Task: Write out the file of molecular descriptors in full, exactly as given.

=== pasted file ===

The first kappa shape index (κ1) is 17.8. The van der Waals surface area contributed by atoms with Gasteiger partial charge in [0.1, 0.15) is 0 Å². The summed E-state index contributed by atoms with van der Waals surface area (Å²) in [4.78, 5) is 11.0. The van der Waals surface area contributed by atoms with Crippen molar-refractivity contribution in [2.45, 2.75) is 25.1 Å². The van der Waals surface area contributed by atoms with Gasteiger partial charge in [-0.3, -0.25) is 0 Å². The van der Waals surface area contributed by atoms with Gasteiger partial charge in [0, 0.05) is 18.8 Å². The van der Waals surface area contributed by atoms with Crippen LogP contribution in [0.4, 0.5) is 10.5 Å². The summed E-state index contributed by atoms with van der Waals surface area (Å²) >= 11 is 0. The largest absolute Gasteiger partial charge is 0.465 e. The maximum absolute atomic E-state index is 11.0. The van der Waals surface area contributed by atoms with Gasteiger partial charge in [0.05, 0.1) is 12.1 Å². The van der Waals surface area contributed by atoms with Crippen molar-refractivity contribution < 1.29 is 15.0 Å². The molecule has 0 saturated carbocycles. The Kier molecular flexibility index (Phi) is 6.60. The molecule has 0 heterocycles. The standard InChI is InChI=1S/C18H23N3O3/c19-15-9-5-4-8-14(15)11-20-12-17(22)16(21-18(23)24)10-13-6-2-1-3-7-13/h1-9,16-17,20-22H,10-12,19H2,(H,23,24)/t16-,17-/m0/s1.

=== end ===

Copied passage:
The first kappa shape index (κ1) is 17.8. The van der Waals surface area contributed by atoms with Gasteiger partial charge in [0.1, 0.15) is 0 Å². The summed E-state index contributed by atoms with van der Waals surface area (Å²) in [4.78, 5) is 11.0. The van der Waals surface area contributed by atoms with Crippen molar-refractivity contribution in [2.45, 2.75) is 25.1 Å². The van der Waals surface area contributed by atoms with Gasteiger partial charge in [-0.3, -0.25) is 0 Å². The van der Waals surface area contributed by atoms with Gasteiger partial charge in [0, 0.05) is 18.8 Å². The van der Waals surface area contributed by atoms with Crippen LogP contribution in [0.4, 0.5) is 10.5 Å². The summed E-state index contributed by atoms with van der Waals surface area (Å²) >= 11 is 0. The largest absolute Gasteiger partial charge is 0.465 e. The maximum absolute atomic E-state index is 11.0. The van der Waals surface area contributed by atoms with Gasteiger partial charge in [0.05, 0.1) is 12.1 Å². The van der Waals surface area contributed by atoms with Crippen molar-refractivity contribution < 1.29 is 15.0 Å². The molecule has 0 saturated carbocycles. The Kier molecular flexibility index (Phi) is 6.60. The molecule has 0 heterocycles. The standard InChI is InChI=1S/C18H23N3O3/c19-15-9-5-4-8-14(15)11-20-12-17(22)16(21-18(23)24)10-13-6-2-1-3-7-13/h1-9,16-17,20-22H,10-12,19H2,(H,23,24)/t16-,17-/m0/s1.